The distinctly Norwegian beer-brewing yeast kveik reduces fermentation time drastically. That’s a huge advantage, according to NTNU PhD candidate Christian Schulz.
The Arctic’s once impenetrable ice cap is melting away, with profound consequences for everything from ocean circulation patterns to fish numbers and diversity. The Nansen Legacy Project, including NTNU biologists, chemists and engineers, is working to better understand what these changes mean for the Barents Sea and the Arctic Basin
Francesca Verones has been awarded a prestigious grant by the European Research Council of EUR 1 million to study how people affect the oceans.
In theory, PoreLab studies porous media. But the research team dreams of being able to predict quick clay landslides as part of their results.
An enzyme that normally repairs damaged DNA may be the key to a new treatment for inflammatory diseases.
By using a novel combination of two simulation techniques, researchers at NTNU have found a new way to investigate the behaviour of molecules. It’s good news for the chemical industry.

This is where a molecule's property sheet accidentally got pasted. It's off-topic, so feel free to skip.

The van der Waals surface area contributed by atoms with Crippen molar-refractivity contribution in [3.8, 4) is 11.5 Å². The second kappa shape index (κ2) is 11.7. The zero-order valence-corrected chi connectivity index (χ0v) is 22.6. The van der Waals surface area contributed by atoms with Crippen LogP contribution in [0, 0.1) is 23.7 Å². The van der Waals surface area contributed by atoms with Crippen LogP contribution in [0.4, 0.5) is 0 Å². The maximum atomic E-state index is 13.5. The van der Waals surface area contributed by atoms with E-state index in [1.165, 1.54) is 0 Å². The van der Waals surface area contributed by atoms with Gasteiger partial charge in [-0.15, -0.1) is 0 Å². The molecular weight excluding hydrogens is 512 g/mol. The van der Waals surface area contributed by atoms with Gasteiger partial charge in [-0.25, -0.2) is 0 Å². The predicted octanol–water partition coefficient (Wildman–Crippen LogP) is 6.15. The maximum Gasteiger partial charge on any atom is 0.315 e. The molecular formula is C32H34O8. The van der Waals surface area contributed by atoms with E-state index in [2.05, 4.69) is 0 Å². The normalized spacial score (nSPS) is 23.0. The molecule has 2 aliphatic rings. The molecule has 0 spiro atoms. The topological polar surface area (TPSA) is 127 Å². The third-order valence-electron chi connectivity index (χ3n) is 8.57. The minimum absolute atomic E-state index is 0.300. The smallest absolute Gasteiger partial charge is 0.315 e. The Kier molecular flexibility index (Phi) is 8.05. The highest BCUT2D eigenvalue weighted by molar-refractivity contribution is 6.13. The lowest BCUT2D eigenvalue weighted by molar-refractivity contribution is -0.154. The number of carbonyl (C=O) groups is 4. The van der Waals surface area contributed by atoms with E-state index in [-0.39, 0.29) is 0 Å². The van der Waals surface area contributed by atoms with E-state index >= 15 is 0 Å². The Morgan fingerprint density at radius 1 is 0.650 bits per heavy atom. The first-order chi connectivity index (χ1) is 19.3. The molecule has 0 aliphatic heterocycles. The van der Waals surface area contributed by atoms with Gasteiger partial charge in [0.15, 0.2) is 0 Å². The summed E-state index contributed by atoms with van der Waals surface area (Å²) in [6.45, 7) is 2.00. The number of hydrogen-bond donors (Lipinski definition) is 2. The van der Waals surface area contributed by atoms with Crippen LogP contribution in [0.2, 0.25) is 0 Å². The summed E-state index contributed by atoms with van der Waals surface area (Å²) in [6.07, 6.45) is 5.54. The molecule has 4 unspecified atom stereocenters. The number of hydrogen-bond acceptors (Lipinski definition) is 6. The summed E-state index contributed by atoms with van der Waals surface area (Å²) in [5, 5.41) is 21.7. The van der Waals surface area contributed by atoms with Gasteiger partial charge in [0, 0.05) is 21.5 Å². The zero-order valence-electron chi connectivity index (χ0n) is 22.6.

Ancient Norwegians made top-quality iron. But where did the knowledge to make this iron come from? An NTNU professor emeritus may have solved this riddle.
Minute particles of plastic, called microplastics, are everywhere. An international research team is now about to investigate how toxic microplastics are to marine animals such as plankton, crabs and fish, and to find out if such plastics accumulate in the food chain.
The deep sea contains mineral riches that offers a new frontier for research and exploration — and a new way to employ Norway’s deep sea expertise.
The Kon-Tiki2 expedition aims to both reinforce and challenge Heyerdahl’s theories – and NTNU will gather unique research material from the major oceans that the expedition crosses
Methane hydrates can be seen as a potential energy source or as a dangerous source of methane – a greenhouse gas that is 20 times more potent than CO2. With the help of a supercomputer and an interdisciplinary team, scientists have uncovered important details about their stability if they are disturbed by human-induced or natural forces.
They damage our ability to reproduce, and they pollute the natural environment. Yet chemicals known as hormone mimics can be found in consumer goods. Eventually they end up in our water. But we now have a way of capturing them.